On top of this, there is the internalized template of social norms with which almost all of us must deal. We call it one’s conscience. There’s nothing otherworldly about it. Indeed, it is solely based on the relationships we have, and most of us feel, we must maintain in this world as it presents itself. Since we neither have our personal beginnings within the ambit of the origin of the world, nor do we die with it – even nuclear annihilation might in some far future epoch be overcome by different forms of life on earth – the world is manifestly not our own. This is important. It is one of the key features of maturity and one of the things that all children must learn, the sooner the better for the rest of us, in order to matriculate to adulthood. Of course, such a lesson is hardly one that takes hold overnight. For males, especially in the West, it seems that it can take up to sixty years or so, for females, perhaps forty. Yet in one sense it is not only a key lesson, but the most important thing. Otherwise, we dimly understand that human life would be unlivable and that our private worlds, extant only within our heads, would constantly and often violently collide with those of others. That we prevaricate this at the level of the nation-state is a sad enough commentary on our inability to mature as a species at a more responsible pace, but it is also something of a safety valve that permits individuals to maintain social relationships outside of the shadows that attend to them at every turn. It may seem rather pathetic to say that tribalism – the sense that we as citizens should ‘stick together’ if only in the face of external threat – has a positive social function. But given our knowledge of our own history, we prefer today than yesterday, and are rightly suspicious of anyone or any group that desires to retrogress. Perversions of neo-colonialism as these movements may be, nevertheless they remain perverse.
And perversion is the term we often favour to bestow upon any and all who deviate from socially sanctioned norms and codes, whether the law, the policies of workplace or school, or for some still, the tenets of a religion. Though we go to war over resource competition and social control of transient populations etc., we do attempt to recognize the general depravity of war. It has become, at worst, a necessary evil. (It is sage to note that not all governments think this way, and the West is thus placed at a disadvantage because it has, after Nuremberg, mostly lost the stomach to make war for any cause). Since outright violence can be arrested only by a further violence, we imagine that only with the correct rationalization can we forgive ourselves afterwards and state starkly that ‘we did what had to be done’. We rejected this defense at Nuremberg, but still routinely use it for both Hiroshima and Nagasaki, which remain two trenchant and billowing shadows that must walk alongside our sense of both our Western and our technical personas. They walk with us simply due to the fact that we maintain these kinds of weapons today. No society keeps a tool unless they think they will use it.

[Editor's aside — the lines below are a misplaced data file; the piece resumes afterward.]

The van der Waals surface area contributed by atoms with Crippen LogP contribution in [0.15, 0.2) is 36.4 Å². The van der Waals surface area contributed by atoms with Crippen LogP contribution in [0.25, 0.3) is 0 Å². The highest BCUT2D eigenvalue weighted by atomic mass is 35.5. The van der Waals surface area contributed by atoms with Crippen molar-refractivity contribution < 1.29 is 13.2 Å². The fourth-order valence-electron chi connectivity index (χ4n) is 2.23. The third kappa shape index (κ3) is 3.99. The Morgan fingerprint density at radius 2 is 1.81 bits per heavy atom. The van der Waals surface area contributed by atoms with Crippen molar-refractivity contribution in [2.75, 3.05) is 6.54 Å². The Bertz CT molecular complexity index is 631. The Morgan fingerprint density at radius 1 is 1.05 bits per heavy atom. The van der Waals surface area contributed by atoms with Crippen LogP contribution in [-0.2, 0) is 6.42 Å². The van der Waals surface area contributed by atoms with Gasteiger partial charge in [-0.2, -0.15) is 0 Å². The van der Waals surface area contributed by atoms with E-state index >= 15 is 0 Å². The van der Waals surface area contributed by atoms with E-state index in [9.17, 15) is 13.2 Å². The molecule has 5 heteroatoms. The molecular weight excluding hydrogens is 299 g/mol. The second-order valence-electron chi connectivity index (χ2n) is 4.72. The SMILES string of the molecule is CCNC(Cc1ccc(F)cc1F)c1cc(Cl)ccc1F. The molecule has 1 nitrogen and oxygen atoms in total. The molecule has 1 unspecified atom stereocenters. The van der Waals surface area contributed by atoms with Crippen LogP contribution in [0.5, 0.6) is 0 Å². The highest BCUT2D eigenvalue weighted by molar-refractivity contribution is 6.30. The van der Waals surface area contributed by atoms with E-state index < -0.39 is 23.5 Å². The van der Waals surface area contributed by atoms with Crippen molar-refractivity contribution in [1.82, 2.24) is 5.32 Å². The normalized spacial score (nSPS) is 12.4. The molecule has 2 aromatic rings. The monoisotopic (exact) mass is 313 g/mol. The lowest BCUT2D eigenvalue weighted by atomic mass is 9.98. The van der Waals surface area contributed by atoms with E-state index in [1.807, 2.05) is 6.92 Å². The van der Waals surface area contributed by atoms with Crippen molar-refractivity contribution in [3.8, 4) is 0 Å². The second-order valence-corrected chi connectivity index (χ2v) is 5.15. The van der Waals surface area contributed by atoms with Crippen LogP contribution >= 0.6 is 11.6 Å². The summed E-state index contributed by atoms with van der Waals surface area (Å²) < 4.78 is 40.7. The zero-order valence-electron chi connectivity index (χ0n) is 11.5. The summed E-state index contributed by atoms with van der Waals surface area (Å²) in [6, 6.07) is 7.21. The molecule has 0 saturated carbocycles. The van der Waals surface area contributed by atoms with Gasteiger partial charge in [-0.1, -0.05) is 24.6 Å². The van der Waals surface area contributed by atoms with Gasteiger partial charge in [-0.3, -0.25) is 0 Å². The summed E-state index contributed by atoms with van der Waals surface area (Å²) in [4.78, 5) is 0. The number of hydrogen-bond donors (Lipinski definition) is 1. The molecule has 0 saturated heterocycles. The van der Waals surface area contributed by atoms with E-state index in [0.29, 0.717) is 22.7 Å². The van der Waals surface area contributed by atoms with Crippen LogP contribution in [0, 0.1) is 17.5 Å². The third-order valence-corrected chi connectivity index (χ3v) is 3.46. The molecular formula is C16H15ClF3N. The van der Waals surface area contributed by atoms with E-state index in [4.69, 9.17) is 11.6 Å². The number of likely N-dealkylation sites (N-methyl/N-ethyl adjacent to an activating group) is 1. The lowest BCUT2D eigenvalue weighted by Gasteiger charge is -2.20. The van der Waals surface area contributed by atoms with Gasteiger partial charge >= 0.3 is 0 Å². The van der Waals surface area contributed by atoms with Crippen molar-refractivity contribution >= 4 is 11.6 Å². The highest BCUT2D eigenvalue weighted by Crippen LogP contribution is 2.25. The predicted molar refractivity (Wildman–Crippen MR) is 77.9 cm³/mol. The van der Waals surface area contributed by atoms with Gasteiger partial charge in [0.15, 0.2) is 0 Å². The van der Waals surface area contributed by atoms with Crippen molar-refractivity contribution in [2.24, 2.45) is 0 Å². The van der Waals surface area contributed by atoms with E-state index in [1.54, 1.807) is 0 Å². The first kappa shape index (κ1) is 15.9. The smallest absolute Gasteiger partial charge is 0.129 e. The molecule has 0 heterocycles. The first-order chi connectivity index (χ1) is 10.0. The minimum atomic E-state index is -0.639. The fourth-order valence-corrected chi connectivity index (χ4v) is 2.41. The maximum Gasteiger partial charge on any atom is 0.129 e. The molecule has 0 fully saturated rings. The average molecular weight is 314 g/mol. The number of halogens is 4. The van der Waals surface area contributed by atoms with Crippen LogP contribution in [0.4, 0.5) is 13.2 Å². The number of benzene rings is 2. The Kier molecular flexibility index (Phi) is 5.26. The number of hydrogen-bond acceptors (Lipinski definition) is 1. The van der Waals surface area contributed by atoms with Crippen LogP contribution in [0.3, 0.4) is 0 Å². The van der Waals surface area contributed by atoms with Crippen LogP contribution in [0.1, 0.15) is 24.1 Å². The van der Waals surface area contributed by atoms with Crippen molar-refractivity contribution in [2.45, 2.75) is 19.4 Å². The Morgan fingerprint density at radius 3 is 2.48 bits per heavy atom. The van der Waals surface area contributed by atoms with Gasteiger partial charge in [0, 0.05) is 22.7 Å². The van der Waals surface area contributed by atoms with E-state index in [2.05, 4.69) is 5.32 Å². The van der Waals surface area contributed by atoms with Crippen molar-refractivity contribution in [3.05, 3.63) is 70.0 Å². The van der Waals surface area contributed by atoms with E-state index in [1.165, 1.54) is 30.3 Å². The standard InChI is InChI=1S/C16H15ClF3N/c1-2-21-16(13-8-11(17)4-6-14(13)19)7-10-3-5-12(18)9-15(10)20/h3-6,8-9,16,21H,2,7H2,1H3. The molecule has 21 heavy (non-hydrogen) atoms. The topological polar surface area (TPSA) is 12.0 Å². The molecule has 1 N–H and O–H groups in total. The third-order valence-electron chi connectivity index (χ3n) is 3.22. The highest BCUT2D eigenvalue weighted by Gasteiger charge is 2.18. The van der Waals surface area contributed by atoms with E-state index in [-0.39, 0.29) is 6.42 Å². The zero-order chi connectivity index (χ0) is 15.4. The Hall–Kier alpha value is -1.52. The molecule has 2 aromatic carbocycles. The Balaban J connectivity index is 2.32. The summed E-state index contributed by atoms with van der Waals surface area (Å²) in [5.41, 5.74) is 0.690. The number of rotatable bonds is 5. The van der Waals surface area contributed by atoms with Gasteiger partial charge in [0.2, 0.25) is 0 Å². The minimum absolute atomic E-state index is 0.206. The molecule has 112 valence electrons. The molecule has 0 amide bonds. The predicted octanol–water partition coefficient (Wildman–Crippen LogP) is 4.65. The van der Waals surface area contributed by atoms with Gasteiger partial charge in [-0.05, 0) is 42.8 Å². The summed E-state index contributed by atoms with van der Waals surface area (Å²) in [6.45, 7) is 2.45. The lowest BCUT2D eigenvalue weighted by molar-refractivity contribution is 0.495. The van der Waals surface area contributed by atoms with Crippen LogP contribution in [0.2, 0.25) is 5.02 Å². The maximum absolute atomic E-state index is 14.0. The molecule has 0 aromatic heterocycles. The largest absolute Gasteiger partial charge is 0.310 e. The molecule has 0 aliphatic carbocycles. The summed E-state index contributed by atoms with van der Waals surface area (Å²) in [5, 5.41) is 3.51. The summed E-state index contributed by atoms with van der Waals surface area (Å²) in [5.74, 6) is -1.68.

Which is why, for instance, I don’t own a gun. I can’t truly trust myself not to use it. Anger, fear, or even an aghast propriety might be the motivation. I know my own shadow well enough after walking with it and indeed, sometimes within it, over a half century of human life. It’s as much who I am as the norms that prevent it from seeking too permanent an ascendancy. And each of us might say as much. To understand the interest in personal weapons is to understand something of the shadow-being with whom we box. It is usually a friendly enough bout because it is about aspects of the unique being that is always my own. I am not fighting an ‘urge’, or yet a ‘perversion’. It is not deviant to desire the death of the Other, conceptually, only that of specific others. But there’s the rub, as is said: unless we have come to know another in the slightest fashion, he or she is bounded by the problem of generalized otherness that is in fact the most threatening thing of all.
I recently watched a documentary on Reinhard Tristan Haydrich, billed as Hitler’s successor before Churchill manufactured a successful assassination plot. He was by far the most intelligent of an otherwise sadly dimwitted lot of executives, and Churchill with his usual insight got him murdered before his skills hit the ground running. But not merely his skills; his ideas were far more dangerous. This because they represented what most of us feel in times of crisis to be the ideal way of dealing with conflict: destroy the other before he destroys me. As I watched I found, to my chagrin, a growing empathy for ‘the blond beast’, as his peers nicknamed him. By contrast, the documentary sub-title referred to him as the ‘god of death’.
And we’re right back where we began. The beast within us, the fear of death. Of all history’s recent villains and heroes, and it is also sage to note that this label changes over time according to our contemporary druthers – Louis Riel and Gabriel Dumont, Malcolm X and Ché Guevara all bear popular culture testament to this – I had to admit to myself that I admired Haydrich the most when I felt the pressing presence of my own shadow. This presence always provokes a moment of utter honesty in oneself. As a thinker, my duty is to the truth of things, whether scientific, historical, or personal. But there are also, beyond all of these, ethical truths, the combined weight of which reminds us that there is no simple truth that would unburden us of the task of being human, which includes that of historical consciousness. No one, even the most versed and insightful thinker, can claim to know the truth of things.